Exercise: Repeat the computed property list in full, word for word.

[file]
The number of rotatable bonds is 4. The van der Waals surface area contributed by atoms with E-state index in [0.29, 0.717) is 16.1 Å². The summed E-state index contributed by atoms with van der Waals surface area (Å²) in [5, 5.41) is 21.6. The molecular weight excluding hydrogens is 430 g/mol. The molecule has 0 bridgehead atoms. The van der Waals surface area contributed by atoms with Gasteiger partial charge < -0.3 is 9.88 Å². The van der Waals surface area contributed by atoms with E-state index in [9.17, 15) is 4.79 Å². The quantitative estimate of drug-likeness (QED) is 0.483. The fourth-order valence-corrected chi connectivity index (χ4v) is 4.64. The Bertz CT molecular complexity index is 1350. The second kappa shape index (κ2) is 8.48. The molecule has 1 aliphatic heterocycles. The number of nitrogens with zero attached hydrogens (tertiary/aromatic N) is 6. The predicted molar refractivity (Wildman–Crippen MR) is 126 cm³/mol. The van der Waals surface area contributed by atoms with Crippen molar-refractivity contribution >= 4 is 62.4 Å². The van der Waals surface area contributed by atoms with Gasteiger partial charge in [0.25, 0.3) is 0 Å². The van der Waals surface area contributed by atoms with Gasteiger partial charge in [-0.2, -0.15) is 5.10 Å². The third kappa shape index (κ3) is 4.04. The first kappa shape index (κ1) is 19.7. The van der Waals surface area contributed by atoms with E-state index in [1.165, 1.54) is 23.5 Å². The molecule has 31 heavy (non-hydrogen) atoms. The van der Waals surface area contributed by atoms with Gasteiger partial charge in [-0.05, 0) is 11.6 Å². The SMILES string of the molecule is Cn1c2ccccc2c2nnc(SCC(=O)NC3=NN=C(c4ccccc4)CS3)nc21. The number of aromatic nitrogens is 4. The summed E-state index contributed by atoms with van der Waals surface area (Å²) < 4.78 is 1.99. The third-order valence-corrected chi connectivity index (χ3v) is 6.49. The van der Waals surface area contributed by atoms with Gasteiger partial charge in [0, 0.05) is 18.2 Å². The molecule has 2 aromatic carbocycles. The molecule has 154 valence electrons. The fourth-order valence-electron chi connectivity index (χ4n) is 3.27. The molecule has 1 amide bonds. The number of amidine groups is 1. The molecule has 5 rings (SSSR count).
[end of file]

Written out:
The number of rotatable bonds is 4. The van der Waals surface area contributed by atoms with E-state index in [0.29, 0.717) is 16.1 Å². The summed E-state index contributed by atoms with van der Waals surface area (Å²) in [5, 5.41) is 21.6. The molecular weight excluding hydrogens is 430 g/mol. The molecule has 0 bridgehead atoms. The van der Waals surface area contributed by atoms with Gasteiger partial charge < -0.3 is 9.88 Å². The van der Waals surface area contributed by atoms with E-state index in [9.17, 15) is 4.79 Å². The quantitative estimate of drug-likeness (QED) is 0.483. The fourth-order valence-corrected chi connectivity index (χ4v) is 4.64. The Bertz CT molecular complexity index is 1350. The second kappa shape index (κ2) is 8.48. The molecule has 1 aliphatic heterocycles. The number of nitrogens with zero attached hydrogens (tertiary/aromatic N) is 6. The predicted molar refractivity (Wildman–Crippen MR) is 126 cm³/mol. The van der Waals surface area contributed by atoms with Crippen molar-refractivity contribution >= 4 is 62.4 Å². The van der Waals surface area contributed by atoms with Gasteiger partial charge in [0.25, 0.3) is 0 Å². The van der Waals surface area contributed by atoms with Gasteiger partial charge in [-0.2, -0.15) is 5.10 Å². The third kappa shape index (κ3) is 4.04. The first kappa shape index (κ1) is 19.7. The van der Waals surface area contributed by atoms with E-state index in [1.165, 1.54) is 23.5 Å². The molecule has 31 heavy (non-hydrogen) atoms. The van der Waals surface area contributed by atoms with Gasteiger partial charge in [-0.05, 0) is 11.6 Å². The SMILES string of the molecule is Cn1c2ccccc2c2nnc(SCC(=O)NC3=NN=C(c4ccccc4)CS3)nc21. The number of aromatic nitrogens is 4. The summed E-state index contributed by atoms with van der Waals surface area (Å²) < 4.78 is 1.99. The third-order valence-corrected chi connectivity index (χ3v) is 6.49. The van der Waals surface area contributed by atoms with Gasteiger partial charge in [0, 0.05) is 18.2 Å². The molecule has 2 aromatic carbocycles. The molecule has 154 valence electrons. The fourth-order valence-electron chi connectivity index (χ4n) is 3.27. The molecule has 1 amide bonds. The number of amidine groups is 1. The molecule has 5 rings (SSSR count).